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Parts of the eye

Cross section of the human eye showing the different parts of the eye

Cross section of the human eye / ©Can Stock Photos

The eye is one of the sense organs of the body. It is made of different parts that have different functions but work together to enable us see. It is like a ball, with most of it sitting in a hole in the skull known as the eye socket or orbit.

It has a multilayered wall, a space inside it that contains the lens and the fluids that help to keep it in shape and other parts known as accessory structures.

The eye, in its orbit, is surrounded by orbital fats and fibrous tissues that cushion it, as well as extraocular muscles that move it in different directions and in front, it is protected by the eyelids, conjunctiva and tears from the lacrimal system.

The wall of the eye

The wall of the eye consists of three layers namely:

  1. The outer layer, which consists of the cornea and sclera
  2. The middle layer, which consists of the iris, the ciliary body and the choroid
  3. The inner layer, which consists of the retina

The outer layer

This is made up of thick fibrous tissues that protect the inner structures of the eye. The outer layer consists of the cornea and sclera.

Cornea: This is the transparent structure at the front of the eye. It is located in front of the pupil. Its major function is to bend light rays entering the eye to enable them to focus on the retina. Therefore, it is the main refractive surface of the eye and provides most of its focusing power.

Sclera: This is the white coat of the eye. It is the toughest structure of the eye and serves to protect the eye from penetrating injuries. It helps in maintaining the shape of the eyeball together with the fluid in the eye. It also provides attachments for the muscles that control eye movements.

The middle layer

The middle layer is the vascular part of the eye. It is known as the uvea and consists of the iris, ciliary body and choroid.

Iris: This is the coloured part of the eye.  It has a rich supply of blood vessels and contains muscles that control the size of the pupil (the opening in the iris through which light enters the eye). One of the muscles known as the dilator muscle causes the pupil to widen in dim light. Another muscle known as the sphincter muscle, causes the pupil to constrict in bright light. The amount of pigment in the iris determines the colour of the eye.  The major function of the iris is to control the amount of light entering the eye.

Ciliary body:The ciliary body is part of the middle layer of the eye connecting the iris to the choroid.  It is attached to the crystalline lens by ligaments and holds the lens in place behind the pupil. It contains muscles that control the ability of the lens to change its focusing power at different distances (a process known as accommodation). It also produces aqueous humour (the fluid that fills the anterior chamber of the eye and maintains intraocular pressure).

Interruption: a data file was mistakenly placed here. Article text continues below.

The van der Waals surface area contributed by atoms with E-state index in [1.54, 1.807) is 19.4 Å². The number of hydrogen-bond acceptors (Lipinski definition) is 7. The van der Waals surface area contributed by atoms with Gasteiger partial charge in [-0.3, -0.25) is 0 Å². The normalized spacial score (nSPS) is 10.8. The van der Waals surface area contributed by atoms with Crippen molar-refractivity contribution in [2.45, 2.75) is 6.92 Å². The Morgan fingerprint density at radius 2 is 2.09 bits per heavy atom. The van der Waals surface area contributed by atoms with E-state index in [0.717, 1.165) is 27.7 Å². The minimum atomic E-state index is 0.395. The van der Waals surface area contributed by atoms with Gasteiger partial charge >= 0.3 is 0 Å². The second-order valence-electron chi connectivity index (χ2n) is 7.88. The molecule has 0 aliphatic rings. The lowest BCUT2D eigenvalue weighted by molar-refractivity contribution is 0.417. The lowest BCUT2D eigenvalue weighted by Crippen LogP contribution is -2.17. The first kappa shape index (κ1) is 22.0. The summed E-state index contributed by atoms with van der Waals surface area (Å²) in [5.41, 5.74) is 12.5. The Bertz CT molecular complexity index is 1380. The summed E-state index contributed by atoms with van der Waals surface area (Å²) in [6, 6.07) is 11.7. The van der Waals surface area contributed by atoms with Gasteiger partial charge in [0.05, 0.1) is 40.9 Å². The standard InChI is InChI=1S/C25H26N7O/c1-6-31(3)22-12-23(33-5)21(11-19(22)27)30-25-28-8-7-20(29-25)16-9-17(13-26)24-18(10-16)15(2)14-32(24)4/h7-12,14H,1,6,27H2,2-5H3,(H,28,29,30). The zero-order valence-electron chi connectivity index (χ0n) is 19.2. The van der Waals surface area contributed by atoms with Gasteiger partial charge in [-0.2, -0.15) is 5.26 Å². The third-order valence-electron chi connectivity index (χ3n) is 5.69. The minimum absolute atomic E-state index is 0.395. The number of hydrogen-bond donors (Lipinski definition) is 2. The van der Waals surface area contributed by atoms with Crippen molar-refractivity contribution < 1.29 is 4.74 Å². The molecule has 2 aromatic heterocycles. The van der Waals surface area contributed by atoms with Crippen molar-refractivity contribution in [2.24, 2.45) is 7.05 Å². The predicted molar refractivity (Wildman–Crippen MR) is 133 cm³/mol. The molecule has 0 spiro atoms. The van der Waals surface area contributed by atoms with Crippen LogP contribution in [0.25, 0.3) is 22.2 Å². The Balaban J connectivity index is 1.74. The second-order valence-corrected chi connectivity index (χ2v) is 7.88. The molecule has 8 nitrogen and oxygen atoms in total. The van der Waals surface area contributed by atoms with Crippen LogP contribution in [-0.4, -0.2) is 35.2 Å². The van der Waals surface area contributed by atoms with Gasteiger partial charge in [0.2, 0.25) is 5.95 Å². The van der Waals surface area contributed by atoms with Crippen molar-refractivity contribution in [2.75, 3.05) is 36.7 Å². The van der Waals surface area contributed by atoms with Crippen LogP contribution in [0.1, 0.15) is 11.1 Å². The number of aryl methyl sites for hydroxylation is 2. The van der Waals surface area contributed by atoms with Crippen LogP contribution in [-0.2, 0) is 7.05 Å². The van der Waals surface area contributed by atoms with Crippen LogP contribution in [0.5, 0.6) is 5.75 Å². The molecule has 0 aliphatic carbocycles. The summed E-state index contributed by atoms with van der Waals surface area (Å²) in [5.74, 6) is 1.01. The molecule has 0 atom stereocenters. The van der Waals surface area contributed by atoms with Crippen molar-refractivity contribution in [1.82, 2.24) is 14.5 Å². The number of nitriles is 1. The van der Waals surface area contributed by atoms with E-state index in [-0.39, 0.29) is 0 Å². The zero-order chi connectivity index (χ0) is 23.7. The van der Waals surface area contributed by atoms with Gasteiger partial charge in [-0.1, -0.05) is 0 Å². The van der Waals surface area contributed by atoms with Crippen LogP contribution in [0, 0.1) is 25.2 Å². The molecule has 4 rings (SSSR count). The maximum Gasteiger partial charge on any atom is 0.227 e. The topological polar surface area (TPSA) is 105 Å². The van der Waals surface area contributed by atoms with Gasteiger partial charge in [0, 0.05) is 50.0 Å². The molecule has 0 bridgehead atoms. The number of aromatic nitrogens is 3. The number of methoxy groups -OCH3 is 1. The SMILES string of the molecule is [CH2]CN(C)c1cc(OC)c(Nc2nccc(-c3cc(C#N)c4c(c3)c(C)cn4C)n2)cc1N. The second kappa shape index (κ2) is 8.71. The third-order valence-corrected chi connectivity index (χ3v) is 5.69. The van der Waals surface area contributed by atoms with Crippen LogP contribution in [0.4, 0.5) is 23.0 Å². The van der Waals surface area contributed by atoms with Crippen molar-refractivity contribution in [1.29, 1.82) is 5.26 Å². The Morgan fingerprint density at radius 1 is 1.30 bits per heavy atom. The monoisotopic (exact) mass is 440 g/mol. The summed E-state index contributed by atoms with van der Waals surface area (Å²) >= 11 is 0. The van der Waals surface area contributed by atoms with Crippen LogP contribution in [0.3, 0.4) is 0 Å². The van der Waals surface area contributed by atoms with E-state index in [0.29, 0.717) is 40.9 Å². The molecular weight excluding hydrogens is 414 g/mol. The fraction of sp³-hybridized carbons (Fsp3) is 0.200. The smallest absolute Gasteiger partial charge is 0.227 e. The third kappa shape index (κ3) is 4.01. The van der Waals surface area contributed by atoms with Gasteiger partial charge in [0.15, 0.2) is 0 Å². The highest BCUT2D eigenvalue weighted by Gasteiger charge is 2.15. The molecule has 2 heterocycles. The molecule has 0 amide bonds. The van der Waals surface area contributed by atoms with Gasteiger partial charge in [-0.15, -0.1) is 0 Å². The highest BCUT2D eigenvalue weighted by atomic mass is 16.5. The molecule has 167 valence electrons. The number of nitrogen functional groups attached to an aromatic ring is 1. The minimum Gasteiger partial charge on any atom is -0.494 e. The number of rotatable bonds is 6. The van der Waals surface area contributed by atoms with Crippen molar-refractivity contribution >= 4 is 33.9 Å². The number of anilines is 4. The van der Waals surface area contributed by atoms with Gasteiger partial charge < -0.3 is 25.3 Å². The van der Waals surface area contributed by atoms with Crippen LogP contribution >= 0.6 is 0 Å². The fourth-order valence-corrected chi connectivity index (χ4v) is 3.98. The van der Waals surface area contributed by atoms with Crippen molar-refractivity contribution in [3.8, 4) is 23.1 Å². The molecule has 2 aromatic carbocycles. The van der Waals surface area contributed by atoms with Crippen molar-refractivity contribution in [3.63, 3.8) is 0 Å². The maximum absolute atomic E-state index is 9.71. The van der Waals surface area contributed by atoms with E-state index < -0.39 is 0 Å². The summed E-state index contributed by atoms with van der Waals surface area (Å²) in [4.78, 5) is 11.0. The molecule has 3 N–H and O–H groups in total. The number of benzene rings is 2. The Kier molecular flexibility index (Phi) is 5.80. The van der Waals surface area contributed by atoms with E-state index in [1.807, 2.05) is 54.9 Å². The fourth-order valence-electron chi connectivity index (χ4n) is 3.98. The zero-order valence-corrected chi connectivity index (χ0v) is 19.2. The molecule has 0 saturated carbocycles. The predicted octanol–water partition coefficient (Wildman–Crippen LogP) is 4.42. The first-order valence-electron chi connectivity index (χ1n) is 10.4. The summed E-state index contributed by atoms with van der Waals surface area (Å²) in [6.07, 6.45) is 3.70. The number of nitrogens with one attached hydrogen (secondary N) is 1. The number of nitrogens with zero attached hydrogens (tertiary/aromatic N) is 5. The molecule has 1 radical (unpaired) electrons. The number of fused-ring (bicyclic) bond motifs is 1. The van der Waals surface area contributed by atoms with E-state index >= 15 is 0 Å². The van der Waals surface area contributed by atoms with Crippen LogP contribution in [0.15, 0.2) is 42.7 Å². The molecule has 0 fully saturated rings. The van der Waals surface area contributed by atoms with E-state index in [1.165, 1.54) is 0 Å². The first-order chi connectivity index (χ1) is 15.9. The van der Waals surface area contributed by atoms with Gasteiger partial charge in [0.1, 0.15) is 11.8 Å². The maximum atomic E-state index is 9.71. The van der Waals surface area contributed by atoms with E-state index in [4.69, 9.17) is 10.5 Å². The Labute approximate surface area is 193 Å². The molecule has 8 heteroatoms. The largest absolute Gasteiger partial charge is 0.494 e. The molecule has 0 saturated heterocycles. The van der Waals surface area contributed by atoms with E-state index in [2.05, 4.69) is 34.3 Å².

Choroid: The choroid is the posterior part of the middle layer of the eye. It is a connective tissue richly supplied with blood vessels and nerves.  Its major function is to provide nutrition for the retina and the sclera.

Inner layer

The inner layer of the eye is the most sensitive part of the eye known as the retina.

Retina: The retina is the most sensitive part of the eye. It is responsible for visual perception. It consists of nervous tissues with multiple sensitive cells that all work together under normal conditions to produce good vision. On the retina, there are two major light-sensitive cells (photoreceptors) responsible for vision. These are the rods and cones. The rods are responsible for night vision while the cones are responsible for coloured daylight vision. Sensations received by these photoreceptors are transmitted through the optic nerve (a cranial nerve) to the brain where they are interpreted.

The inner part of the eye

The inner part of the eye is the area surrounded by a three-layered wall. It contains the lens and spaces (chambers) filled with aqueous and vitreous humour.

Lens: The lens is a transparent oval-shaped structure in the eye. It is held in place behind the people by ligaments attached to the ciliary body.  It focuses light rays entering the eye on the retina.

Aqueous humour: Aqueous humour is one of the fluids in the eye. It is produced by the ciliary body and fills the spaces in the anterior part of the eye; that is the space between the cornea and the iris (anterior chamber) and that between the iris and the lens (posterior chamber).  Aqueous humour provides nutrients for the cornea and lens and helps to keep the eye in shape.

Vitreous Humour: The vitreous humour is the fluid that fills the space between the lens and retina, known as the vitreous chamber. It protects the retina and keeps it in place. It also helps the eye maintain its shape.

Accessory structures

These are structures external to the eyeball that work with other components of the eye to ensure good vision. They include the conjunctiva, eyelid, lacrimal system and extraocular muscles.

Conjunctiva: This is a thin layer of transparent tissue that covers the sclera and lines the inner surface of the eyelid.  It lubricates the eye and serves as a protective barrier for the front surface of the eye.

Eyelid: The eyelid is the fold of skin that covers the eye and protects it from environmental hazards and injury.

Lacrimal System: This consists mainly of the lacrimal gland, lacrimal sac and nasolacrimal duct which respectively produces, reserves and drains the tears that lubricate the eyes.

Extraocular Muscles: These are 6 muscles within the orbit that are attached to the outer layer of the wall of the eye at different positions. They keep the eye in place and are responsible for moving the eye in different directions.